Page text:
Buying Life Insurance? Ask These Six Questions

Are you considering a term life insurance policy? If so, it’s important you do your homework to ensure that you get the policy you need.

Here are six questions to ask before you sign on the dotted line.

What are your income needs?

It’s important to consider your family’s income needs over the course of your policy, including expenses such as mortgages, college tuition, medical bills and funeral costs.

What length of term do you want?

The length of your term will depend on your long-term income outlook. For example, if you’re working for 10 more years and then have retirement benefits and Social Security, a 10-year term may work for you.

Can you convert the policy?

If you outlive your term life insurance policy, you may want to convert it near the end of the term without needing another medical exam. Be sure to read the fine print on the conversion option, as there can be time limitations for conversion.

What other benefits do you want?

Riders – such as disability waivers that pay your premiums if you become disabled – are more common on whole life insurance policies than on term life insurance policies. But they are available, so look into them.

How applicable are advertised rates?

Even if you’re relatively healthy for your age, the rates promoted in online or newspaper ads may be based on an applicant with exceptional health. The price quoted may not be applicable to you.

Is the insurance company stable?

Life insurance companies are usually in excellent financial health, but you should still check out their rating. Agencies that rate life insurance companies include A.M. Best Company, Fitch Ratings, Moody’s Investors Service and Standard & Poor’s Ratings Services.

Your Teen Is Driving. Here’s How to Lower Your Rates

The statistics are startling: Teen drivers are three times more likely to die in an auto accident than are those aged 25 to 64.

So it should come as no surprise when insurance companies raise your rates by 50% to 200% when your teen starts to drive. Fortunately there are ways to lower your rates, despite your teen driver.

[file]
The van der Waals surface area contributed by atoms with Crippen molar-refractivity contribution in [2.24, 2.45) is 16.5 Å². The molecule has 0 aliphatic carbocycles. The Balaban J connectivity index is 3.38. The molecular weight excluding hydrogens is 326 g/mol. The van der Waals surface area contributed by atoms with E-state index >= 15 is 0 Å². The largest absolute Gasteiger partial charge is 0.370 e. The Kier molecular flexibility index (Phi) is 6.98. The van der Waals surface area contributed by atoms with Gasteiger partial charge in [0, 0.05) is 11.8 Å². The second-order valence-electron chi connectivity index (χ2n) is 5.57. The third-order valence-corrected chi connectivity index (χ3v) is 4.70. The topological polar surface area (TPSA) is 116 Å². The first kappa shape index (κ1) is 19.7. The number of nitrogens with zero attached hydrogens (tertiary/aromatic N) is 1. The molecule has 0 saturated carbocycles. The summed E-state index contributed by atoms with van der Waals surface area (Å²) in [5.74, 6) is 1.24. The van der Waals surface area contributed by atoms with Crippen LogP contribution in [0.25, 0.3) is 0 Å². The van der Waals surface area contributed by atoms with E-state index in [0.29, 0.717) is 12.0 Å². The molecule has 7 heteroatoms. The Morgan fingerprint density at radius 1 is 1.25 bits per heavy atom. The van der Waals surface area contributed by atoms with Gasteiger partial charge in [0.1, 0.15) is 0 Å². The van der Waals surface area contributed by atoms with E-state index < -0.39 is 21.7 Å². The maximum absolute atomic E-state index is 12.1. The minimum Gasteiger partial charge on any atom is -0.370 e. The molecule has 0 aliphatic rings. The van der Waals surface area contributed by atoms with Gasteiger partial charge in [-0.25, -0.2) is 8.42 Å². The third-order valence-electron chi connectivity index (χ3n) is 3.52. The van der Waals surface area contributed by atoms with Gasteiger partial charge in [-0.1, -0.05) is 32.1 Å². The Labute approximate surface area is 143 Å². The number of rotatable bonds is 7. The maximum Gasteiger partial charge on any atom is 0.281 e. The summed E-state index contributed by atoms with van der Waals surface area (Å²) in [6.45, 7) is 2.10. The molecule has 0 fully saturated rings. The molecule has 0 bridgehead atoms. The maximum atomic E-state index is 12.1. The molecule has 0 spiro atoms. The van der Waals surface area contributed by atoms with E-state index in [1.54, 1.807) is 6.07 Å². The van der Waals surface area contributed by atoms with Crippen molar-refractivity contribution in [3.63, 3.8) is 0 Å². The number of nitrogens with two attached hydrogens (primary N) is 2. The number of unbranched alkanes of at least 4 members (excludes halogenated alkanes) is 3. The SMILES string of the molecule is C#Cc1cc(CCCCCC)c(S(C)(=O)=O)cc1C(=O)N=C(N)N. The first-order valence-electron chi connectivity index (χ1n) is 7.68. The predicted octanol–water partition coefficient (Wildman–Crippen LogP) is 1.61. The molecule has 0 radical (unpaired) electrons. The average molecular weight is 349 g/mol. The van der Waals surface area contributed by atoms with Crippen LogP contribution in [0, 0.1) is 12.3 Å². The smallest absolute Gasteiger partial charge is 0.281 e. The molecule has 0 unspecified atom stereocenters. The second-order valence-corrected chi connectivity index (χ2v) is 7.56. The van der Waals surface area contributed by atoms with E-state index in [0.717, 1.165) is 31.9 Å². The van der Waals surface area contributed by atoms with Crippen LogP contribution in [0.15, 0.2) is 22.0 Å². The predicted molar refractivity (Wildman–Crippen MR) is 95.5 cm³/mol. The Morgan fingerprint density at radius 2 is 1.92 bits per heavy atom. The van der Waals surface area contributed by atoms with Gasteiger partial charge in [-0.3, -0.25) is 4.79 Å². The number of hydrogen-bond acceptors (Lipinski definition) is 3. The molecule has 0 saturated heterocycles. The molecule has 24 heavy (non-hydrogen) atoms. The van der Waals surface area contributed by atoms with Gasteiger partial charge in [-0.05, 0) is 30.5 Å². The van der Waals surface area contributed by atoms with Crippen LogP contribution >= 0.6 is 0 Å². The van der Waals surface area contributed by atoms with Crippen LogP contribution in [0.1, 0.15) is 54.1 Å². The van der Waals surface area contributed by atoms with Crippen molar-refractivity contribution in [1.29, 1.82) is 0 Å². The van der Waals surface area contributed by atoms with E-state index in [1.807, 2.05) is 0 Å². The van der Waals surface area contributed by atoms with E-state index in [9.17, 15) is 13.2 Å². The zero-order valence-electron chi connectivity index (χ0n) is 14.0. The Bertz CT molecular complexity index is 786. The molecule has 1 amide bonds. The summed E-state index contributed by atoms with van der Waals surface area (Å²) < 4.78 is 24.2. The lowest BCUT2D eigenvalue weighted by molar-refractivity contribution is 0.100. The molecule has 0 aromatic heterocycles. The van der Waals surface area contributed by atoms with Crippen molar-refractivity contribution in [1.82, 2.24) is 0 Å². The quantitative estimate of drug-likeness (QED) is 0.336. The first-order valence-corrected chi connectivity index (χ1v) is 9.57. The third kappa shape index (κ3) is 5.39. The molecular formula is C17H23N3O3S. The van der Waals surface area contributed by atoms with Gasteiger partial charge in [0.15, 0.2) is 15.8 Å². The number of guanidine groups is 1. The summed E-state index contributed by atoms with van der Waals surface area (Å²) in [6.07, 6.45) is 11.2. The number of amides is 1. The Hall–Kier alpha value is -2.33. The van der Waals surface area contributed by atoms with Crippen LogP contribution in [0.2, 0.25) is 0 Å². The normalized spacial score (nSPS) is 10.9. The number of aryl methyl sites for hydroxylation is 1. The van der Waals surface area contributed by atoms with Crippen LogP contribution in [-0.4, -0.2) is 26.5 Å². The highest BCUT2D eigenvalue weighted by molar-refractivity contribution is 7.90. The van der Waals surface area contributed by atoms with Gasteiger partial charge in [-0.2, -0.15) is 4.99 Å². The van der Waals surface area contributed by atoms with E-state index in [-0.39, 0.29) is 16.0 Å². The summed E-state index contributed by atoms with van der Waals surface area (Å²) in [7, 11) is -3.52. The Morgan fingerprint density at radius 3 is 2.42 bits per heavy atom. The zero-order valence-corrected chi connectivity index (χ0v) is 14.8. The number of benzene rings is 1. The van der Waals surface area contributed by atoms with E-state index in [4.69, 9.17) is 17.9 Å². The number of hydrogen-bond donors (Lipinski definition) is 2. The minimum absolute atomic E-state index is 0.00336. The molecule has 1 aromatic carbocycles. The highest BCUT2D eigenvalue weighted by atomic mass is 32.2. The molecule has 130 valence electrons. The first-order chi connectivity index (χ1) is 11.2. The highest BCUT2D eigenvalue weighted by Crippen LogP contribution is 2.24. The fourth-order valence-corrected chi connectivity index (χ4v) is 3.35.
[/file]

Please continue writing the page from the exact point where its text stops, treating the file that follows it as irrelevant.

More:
Statistically, the longer your teen waits to drive, the less chance he or she will crash. Sixteen-year-old drivers crash three times more frequently than do 19 year olds. If your teen is not sufficiently mature, make him wait until he is.

A driver’s education course offers a lot of pluses for your teen and can reduce your rates by as much as 15%. Some insurance companies also offer good-student discounts.

Limit nighttime driving, as more than 40% of teen-involved fatalities occur between 9 pm and 6 am. Also note that distracted driving is now an epidemic in the U.S.; don’t allow calling or texting while driving. No passengers either; research indicates that the risk of driving fatalities increases with the number of passengers.

Once your teen turns 18, consider a separate insurance policy. If you decide to purchase a used car for your teen, be aware that older-model cars, while cheaper to insure, may have fewer safety features such as side-impact air bags.

Don’t forget, for your teen this is a rite of passage on the way to adulthood. Of course it’s important to keep your premiums low, but it’s more important to produce a good, safe driver.

Do You Need More Personal Property Coverage?

Your tenant or homeowner policy is useful when there’s a theft or other loss. But remember, it does limit losses for certain personal property items.